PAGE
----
The dig
Austen Henry Layard was a lawyer, traveller, diplomat, and amateur archaeologist in the antiquarian tradition. On an overland ride from England to Ceylon in 1839, he became fascinated by the newly emerging archaeology of Mesopotomia (in modern Iraq).

The region lay within the territory of the Ottoman Empire, and Layard subsequently secured an unpaid position as a diplomatic attaché in Constantinople. He was therefore able to return to Mesopotamia and carry out excavations of his own – first paid for by himself and the British ambassador at Constantinople, later by the British Museum.

Layard’s methods were crude, but typical of his day. He would excavate downwards until he hit walls decorated with bas-reliefs, and would then follow these as far as he could. At nearby Nineveh, excavated during a second British Museum-funded expedition in 1849-1851, he dug two miles (3km) of bas-reliefs and cleared 70 rooms in the palace of Sennacherib. The aim was the recovery of art objects for study in their own right, as opposed to the exploration of a site by scientific excavation with recording of features and artefacts in context.

The discoveries
At Nimrud, Layard discovered the palaces of the Assyrian kings Ashur-nasirpal (883-859 BC) and Shalmaneser III (858-824 BC). These lay within a royal city, in use for about 150 years, which comprised a roughly rectangular enclosure measuring c.350ha in total. The site lay alongside the ancient course of the River Tigris, and was surrounded by a mud-brick defensive wall. It included a citadel crowned by a 197ft-high (60m) ziggurat. Here, successive Assyrian kings built their palaces and temples. The total population of the city may have been as high as 80,000.

The finds recovered by Layard included objects that have since become some of the greatest treasures of the British Museum: huge winged lions and bulls, the Black Obelisk of Shalmaneser III, and the sculptures of Ashur-nasirpal. These created a sensation in Britain in the late 1840s.

A correspondent of the Morning Post had visited the excavations to report on them as they happened. A volume of drawings, The Monuments of Nineveh (sic: Layard at first believed Nimrud was Nineveh), was published in 1849. A popular account, Nineveh and its Remains, published in 1848-1849, became a bestseller, with 8,000 copies sold in the first year. This success prompted John Murray to bring out a series of volumes for sale at the new W H Smith railway bookstalls; among the first half-dozen titles was A Popular Account of Discoveries at Nineveh.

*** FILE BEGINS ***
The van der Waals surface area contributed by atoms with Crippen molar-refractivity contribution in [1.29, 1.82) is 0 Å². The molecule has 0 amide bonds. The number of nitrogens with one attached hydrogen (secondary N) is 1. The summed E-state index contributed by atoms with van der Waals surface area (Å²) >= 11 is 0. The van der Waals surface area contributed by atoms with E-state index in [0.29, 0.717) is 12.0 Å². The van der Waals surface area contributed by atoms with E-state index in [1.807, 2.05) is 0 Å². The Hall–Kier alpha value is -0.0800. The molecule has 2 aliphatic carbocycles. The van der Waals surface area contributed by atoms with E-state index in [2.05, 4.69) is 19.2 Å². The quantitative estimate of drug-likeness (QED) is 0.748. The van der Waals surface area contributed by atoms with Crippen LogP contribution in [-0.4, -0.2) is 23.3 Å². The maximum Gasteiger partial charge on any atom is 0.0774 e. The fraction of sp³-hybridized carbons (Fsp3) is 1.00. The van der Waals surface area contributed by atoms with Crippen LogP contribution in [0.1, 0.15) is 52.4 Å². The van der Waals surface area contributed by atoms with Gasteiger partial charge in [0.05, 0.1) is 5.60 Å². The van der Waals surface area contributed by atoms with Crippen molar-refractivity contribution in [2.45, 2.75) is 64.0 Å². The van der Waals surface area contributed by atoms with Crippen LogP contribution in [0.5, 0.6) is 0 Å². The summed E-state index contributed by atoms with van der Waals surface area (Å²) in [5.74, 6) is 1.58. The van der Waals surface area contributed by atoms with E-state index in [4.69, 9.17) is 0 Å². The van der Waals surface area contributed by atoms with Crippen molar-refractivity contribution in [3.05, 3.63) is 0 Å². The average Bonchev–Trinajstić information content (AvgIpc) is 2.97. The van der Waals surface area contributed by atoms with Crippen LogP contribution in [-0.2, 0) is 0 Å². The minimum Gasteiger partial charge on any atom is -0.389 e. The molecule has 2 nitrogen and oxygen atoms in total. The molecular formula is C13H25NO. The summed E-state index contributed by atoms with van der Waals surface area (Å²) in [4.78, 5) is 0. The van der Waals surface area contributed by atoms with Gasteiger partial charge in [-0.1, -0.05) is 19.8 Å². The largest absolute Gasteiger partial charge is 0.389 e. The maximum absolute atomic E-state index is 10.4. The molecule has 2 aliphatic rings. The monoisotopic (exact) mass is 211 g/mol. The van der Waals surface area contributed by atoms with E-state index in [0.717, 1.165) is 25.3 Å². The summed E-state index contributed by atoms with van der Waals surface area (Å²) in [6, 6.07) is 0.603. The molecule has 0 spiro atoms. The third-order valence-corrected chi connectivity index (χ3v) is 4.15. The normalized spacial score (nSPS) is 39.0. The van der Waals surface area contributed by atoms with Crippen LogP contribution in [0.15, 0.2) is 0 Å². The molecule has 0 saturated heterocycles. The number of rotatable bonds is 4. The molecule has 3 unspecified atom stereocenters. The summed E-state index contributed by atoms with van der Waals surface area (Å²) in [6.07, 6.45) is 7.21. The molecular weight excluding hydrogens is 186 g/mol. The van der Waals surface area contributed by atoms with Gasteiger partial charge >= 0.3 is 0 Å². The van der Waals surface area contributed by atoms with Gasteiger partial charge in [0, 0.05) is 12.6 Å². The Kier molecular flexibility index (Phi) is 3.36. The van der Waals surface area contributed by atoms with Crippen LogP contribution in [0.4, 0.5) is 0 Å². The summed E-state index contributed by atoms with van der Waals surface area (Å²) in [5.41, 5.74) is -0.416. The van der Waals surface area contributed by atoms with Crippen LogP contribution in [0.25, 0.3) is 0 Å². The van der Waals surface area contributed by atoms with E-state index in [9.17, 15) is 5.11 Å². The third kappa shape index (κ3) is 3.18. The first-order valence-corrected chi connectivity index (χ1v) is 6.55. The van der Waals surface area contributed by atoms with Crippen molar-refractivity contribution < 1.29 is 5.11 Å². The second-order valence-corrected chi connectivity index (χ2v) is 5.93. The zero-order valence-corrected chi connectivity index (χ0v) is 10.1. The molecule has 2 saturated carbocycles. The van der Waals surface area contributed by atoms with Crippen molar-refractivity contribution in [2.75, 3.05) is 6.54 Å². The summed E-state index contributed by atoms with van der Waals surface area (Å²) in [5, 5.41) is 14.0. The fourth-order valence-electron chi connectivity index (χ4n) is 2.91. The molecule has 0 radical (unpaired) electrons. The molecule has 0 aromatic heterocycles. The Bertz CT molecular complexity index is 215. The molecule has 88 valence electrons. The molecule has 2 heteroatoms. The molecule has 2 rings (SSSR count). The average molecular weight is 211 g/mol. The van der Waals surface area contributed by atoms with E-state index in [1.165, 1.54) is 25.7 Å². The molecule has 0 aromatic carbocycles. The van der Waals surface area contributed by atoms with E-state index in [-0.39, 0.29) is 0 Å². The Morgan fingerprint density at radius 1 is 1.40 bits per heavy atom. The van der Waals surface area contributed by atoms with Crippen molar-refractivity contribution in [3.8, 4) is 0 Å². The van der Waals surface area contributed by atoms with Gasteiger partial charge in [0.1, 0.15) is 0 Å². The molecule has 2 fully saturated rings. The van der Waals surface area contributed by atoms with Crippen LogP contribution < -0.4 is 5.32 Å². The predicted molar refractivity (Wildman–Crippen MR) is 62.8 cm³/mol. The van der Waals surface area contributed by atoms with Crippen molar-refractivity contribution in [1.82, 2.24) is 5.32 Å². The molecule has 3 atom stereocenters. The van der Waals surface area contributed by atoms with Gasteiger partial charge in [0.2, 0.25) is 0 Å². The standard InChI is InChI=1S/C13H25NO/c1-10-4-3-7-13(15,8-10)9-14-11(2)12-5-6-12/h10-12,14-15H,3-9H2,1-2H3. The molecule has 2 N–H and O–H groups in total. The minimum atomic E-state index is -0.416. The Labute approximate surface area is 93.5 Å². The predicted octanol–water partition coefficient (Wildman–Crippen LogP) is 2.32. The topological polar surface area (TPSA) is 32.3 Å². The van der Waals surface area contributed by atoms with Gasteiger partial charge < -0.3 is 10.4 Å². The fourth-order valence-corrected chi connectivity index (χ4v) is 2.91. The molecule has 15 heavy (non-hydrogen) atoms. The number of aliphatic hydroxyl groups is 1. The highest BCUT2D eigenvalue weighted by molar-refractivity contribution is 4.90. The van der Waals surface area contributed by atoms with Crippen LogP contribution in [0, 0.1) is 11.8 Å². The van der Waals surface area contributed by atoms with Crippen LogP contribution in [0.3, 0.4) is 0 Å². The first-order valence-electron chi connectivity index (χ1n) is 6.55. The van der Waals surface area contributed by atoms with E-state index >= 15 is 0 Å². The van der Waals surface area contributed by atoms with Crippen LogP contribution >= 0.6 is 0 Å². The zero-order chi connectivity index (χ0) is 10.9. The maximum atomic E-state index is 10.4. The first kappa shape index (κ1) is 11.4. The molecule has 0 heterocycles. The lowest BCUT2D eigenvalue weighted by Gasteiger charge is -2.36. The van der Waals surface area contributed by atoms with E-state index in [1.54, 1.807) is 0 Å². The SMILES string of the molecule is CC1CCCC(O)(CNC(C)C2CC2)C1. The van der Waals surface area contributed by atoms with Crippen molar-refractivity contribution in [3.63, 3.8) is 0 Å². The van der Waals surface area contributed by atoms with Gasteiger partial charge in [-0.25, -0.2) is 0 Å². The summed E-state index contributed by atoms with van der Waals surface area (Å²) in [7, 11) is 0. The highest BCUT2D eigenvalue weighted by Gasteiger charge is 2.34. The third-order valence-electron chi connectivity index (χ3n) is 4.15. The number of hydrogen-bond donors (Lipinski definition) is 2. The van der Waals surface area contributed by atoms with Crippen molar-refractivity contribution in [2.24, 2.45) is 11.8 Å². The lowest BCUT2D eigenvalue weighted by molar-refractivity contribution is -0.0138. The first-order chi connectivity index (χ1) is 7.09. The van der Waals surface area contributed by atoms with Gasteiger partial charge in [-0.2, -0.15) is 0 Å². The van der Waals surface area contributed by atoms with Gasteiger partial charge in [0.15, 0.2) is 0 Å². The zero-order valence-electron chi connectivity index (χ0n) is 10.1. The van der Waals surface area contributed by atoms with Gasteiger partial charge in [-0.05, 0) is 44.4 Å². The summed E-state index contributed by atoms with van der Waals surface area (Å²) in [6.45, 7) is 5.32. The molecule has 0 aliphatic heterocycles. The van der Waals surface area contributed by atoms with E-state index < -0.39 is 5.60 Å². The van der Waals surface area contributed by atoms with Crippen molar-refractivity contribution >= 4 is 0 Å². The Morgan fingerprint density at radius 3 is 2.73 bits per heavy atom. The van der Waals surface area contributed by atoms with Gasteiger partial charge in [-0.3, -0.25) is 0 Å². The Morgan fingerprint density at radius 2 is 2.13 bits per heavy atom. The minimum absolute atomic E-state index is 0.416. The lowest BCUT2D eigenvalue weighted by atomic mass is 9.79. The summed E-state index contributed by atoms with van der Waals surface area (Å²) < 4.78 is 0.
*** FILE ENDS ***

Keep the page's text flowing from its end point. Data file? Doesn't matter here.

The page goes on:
The deductions
Nimrud – Biblical Calah – was one of four major Assyrian royal cities, all located within a 35-mile (56km) area in the Tigris Valley in Upper Mesopotamia (northern Iraq). The original capital, in use from c.2000-880 BC, was Ashur. Nimrud (c.880-710) was the second; Khorsabad, with the royal palace of Sargon II (721-705 BC), the third; and Nineveh (c.705-612 BC) the last and greatest. The Assyrian Empire expanded rapidly in this period, filling the vacuum left by the decline of the Egyptian and Hittite Empires at the end of the 2nd millennium BC, and eventually uniting the whole of the Near East under the authority of the Assyrian kings in Upper Mesopotamia. Brutal and militaristic, the Assyrian Empire was based on tribute payments and the maintenance of a strong army of heavily armoured and highly disciplined warriors.
The Assyrian kings built and adorned palaces as symbols of power. What Layard had discovered was the art and architecture of imperial domination: the huge winged lions and bulls, each 11ft 6in high (3.5m) and weighing 30 tons, had stood guard at the palace gates. Massive and human-headed, what were they if not the demon-deities who secured the rule of the masters of the Near East in the early 1st millennium BC?


This article is an extract from the full article published in World Archaeology Issue 54. Click here to subscribe

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